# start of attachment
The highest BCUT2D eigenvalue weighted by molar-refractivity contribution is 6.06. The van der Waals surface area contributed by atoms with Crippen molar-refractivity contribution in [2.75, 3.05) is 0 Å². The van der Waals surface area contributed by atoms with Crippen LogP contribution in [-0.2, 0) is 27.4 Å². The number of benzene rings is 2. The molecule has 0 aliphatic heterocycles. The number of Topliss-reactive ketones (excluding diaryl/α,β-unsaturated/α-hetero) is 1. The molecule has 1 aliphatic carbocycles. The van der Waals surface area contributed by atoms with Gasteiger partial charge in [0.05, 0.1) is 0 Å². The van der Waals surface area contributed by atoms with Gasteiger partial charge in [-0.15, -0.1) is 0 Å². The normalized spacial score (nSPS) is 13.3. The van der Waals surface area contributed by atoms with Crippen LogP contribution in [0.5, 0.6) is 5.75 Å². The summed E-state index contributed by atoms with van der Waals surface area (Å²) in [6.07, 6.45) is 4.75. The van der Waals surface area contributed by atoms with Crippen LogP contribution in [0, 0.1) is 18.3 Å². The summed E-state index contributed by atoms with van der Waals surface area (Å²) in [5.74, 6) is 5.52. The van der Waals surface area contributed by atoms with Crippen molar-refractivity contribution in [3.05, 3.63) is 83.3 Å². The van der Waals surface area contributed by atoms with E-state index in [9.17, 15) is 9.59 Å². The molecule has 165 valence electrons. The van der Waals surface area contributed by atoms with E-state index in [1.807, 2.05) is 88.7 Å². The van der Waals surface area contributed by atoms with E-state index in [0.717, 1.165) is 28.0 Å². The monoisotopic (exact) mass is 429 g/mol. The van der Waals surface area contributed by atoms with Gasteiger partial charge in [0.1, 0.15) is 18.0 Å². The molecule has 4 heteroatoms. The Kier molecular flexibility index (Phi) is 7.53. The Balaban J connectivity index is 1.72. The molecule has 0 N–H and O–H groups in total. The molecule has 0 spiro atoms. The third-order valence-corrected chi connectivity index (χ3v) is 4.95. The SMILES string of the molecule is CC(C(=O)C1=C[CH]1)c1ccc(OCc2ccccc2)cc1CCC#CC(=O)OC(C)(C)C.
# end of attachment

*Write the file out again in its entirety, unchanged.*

The highest BCUT2D eigenvalue weighted by molar-refractivity contribution is 6.06. The van der Waals surface area contributed by atoms with Crippen molar-refractivity contribution in [2.75, 3.05) is 0 Å². The van der Waals surface area contributed by atoms with Crippen LogP contribution in [-0.2, 0) is 27.4 Å². The number of benzene rings is 2. The molecule has 0 aliphatic heterocycles. The number of Topliss-reactive ketones (excluding diaryl/α,β-unsaturated/α-hetero) is 1. The molecule has 1 aliphatic carbocycles. The van der Waals surface area contributed by atoms with Gasteiger partial charge in [0.05, 0.1) is 0 Å². The van der Waals surface area contributed by atoms with Gasteiger partial charge in [-0.15, -0.1) is 0 Å². The normalized spacial score (nSPS) is 13.3. The van der Waals surface area contributed by atoms with Crippen LogP contribution in [0.5, 0.6) is 5.75 Å². The summed E-state index contributed by atoms with van der Waals surface area (Å²) in [6.07, 6.45) is 4.75. The van der Waals surface area contributed by atoms with Crippen LogP contribution in [0, 0.1) is 18.3 Å². The summed E-state index contributed by atoms with van der Waals surface area (Å²) in [5.74, 6) is 5.52. The van der Waals surface area contributed by atoms with Crippen molar-refractivity contribution in [3.05, 3.63) is 83.3 Å². The van der Waals surface area contributed by atoms with E-state index in [9.17, 15) is 9.59 Å². The molecule has 165 valence electrons. The van der Waals surface area contributed by atoms with E-state index in [1.807, 2.05) is 88.7 Å². The van der Waals surface area contributed by atoms with E-state index in [0.717, 1.165) is 28.0 Å². The monoisotopic (exact) mass is 429 g/mol. The van der Waals surface area contributed by atoms with Gasteiger partial charge in [0.1, 0.15) is 18.0 Å². The molecule has 4 heteroatoms. The Kier molecular flexibility index (Phi) is 7.53. The Balaban J connectivity index is 1.72. The molecule has 0 N–H and O–H groups in total. The molecule has 0 spiro atoms. The third-order valence-corrected chi connectivity index (χ3v) is 4.95. The SMILES string of the molecule is CC(C(=O)C1=C[CH]1)c1ccc(OCc2ccccc2)cc1CCC#CC(=O)OC(C)(C)C.